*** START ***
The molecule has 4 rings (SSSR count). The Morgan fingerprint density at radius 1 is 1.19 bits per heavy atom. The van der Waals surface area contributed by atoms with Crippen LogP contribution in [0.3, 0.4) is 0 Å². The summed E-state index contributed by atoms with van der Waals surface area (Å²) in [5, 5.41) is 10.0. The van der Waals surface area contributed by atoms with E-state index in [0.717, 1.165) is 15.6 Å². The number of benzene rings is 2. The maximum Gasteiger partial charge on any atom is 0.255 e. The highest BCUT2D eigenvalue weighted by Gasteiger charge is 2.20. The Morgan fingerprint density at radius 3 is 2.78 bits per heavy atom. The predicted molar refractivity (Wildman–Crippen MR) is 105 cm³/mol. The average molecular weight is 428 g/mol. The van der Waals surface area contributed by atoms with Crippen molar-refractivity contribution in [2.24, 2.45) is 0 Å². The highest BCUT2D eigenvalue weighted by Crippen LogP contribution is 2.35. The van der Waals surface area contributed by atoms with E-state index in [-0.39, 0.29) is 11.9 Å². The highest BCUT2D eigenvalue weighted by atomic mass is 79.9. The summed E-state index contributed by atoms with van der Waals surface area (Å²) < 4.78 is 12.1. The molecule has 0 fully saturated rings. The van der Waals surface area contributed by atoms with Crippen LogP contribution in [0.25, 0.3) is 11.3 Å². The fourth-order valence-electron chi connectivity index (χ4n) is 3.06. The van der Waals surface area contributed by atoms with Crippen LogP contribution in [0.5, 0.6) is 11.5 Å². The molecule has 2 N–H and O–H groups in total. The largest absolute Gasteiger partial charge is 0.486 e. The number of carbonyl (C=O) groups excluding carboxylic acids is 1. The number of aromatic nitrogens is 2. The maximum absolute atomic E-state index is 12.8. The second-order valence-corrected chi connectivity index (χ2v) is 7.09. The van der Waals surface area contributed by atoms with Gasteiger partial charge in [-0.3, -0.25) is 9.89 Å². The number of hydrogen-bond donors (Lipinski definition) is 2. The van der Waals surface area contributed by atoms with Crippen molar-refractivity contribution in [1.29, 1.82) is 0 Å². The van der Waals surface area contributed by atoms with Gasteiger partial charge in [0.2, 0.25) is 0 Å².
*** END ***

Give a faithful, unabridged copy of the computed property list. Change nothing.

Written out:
The molecule has 4 rings (SSSR count). The Morgan fingerprint density at radius 1 is 1.19 bits per heavy atom. The van der Waals surface area contributed by atoms with Crippen LogP contribution in [0.3, 0.4) is 0 Å². The summed E-state index contributed by atoms with van der Waals surface area (Å²) in [5, 5.41) is 10.0. The van der Waals surface area contributed by atoms with E-state index in [0.717, 1.165) is 15.6 Å². The number of benzene rings is 2. The maximum Gasteiger partial charge on any atom is 0.255 e. The highest BCUT2D eigenvalue weighted by Gasteiger charge is 2.20. The Morgan fingerprint density at radius 3 is 2.78 bits per heavy atom. The predicted molar refractivity (Wildman–Crippen MR) is 105 cm³/mol. The average molecular weight is 428 g/mol. The van der Waals surface area contributed by atoms with Crippen molar-refractivity contribution in [2.24, 2.45) is 0 Å². The highest BCUT2D eigenvalue weighted by Crippen LogP contribution is 2.35. The van der Waals surface area contributed by atoms with E-state index in [-0.39, 0.29) is 11.9 Å². The highest BCUT2D eigenvalue weighted by atomic mass is 79.9. The summed E-state index contributed by atoms with van der Waals surface area (Å²) < 4.78 is 12.1. The molecule has 0 fully saturated rings. The van der Waals surface area contributed by atoms with Crippen LogP contribution in [0.25, 0.3) is 11.3 Å². The fourth-order valence-electron chi connectivity index (χ4n) is 3.06. The van der Waals surface area contributed by atoms with Crippen LogP contribution in [0.5, 0.6) is 11.5 Å². The molecule has 2 N–H and O–H groups in total. The largest absolute Gasteiger partial charge is 0.486 e. The number of carbonyl (C=O) groups excluding carboxylic acids is 1. The number of aromatic nitrogens is 2. The maximum absolute atomic E-state index is 12.8. The second-order valence-corrected chi connectivity index (χ2v) is 7.09. The van der Waals surface area contributed by atoms with Gasteiger partial charge in [-0.3, -0.25) is 9.89 Å². The number of hydrogen-bond donors (Lipinski definition) is 2. The van der Waals surface area contributed by atoms with Crippen molar-refractivity contribution in [1.29, 1.82) is 0 Å². The van der Waals surface area contributed by atoms with Gasteiger partial charge in [0.2, 0.25) is 0 Å².